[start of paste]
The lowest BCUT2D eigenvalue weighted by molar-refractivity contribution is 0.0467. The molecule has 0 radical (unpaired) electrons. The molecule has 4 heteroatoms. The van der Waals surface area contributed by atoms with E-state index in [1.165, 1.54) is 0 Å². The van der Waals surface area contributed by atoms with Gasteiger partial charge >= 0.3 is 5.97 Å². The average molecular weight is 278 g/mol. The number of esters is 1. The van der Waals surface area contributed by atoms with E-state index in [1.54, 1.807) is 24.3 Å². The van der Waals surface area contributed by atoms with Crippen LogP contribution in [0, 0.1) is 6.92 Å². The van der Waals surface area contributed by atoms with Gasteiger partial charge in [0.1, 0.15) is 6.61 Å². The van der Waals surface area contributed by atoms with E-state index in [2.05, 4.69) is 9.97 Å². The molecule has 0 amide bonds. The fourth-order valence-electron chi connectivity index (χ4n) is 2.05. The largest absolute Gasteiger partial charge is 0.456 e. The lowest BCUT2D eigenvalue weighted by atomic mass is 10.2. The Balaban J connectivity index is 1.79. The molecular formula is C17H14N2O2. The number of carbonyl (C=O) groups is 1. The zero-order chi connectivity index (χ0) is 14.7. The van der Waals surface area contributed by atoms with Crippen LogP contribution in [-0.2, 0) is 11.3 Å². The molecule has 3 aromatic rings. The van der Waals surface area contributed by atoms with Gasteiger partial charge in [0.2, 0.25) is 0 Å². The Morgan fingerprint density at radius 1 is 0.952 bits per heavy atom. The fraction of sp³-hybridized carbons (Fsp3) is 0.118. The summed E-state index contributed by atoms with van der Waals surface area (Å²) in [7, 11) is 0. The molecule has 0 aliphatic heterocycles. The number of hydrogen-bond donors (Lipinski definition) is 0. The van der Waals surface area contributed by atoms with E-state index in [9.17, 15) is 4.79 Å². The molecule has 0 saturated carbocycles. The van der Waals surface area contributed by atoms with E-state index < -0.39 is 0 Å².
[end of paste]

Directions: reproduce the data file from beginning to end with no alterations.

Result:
The lowest BCUT2D eigenvalue weighted by molar-refractivity contribution is 0.0467. The molecule has 0 radical (unpaired) electrons. The molecule has 4 heteroatoms. The van der Waals surface area contributed by atoms with E-state index in [1.165, 1.54) is 0 Å². The van der Waals surface area contributed by atoms with Gasteiger partial charge >= 0.3 is 5.97 Å². The average molecular weight is 278 g/mol. The number of esters is 1. The van der Waals surface area contributed by atoms with E-state index in [1.54, 1.807) is 24.3 Å². The van der Waals surface area contributed by atoms with Crippen LogP contribution in [0, 0.1) is 6.92 Å². The van der Waals surface area contributed by atoms with Gasteiger partial charge in [0.1, 0.15) is 6.61 Å². The van der Waals surface area contributed by atoms with E-state index in [2.05, 4.69) is 9.97 Å². The molecule has 0 amide bonds. The fourth-order valence-electron chi connectivity index (χ4n) is 2.05. The largest absolute Gasteiger partial charge is 0.456 e. The lowest BCUT2D eigenvalue weighted by atomic mass is 10.2. The Balaban J connectivity index is 1.79. The molecular formula is C17H14N2O2. The number of carbonyl (C=O) groups is 1. The zero-order chi connectivity index (χ0) is 14.7. The van der Waals surface area contributed by atoms with Crippen LogP contribution in [-0.2, 0) is 11.3 Å². The molecule has 3 aromatic rings. The van der Waals surface area contributed by atoms with Gasteiger partial charge in [0.2, 0.25) is 0 Å². The Morgan fingerprint density at radius 1 is 0.952 bits per heavy atom. The fraction of sp³-hybridized carbons (Fsp3) is 0.118. The summed E-state index contributed by atoms with van der Waals surface area (Å²) in [7, 11) is 0. The molecule has 0 aliphatic heterocycles. The number of hydrogen-bond donors (Lipinski definition) is 0. The van der Waals surface area contributed by atoms with E-state index in [9.17, 15) is 4.79 Å². The molecule has 0 saturated carbocycles. The van der Waals surface area contributed by atoms with E-state index < -0.39 is 0 Å².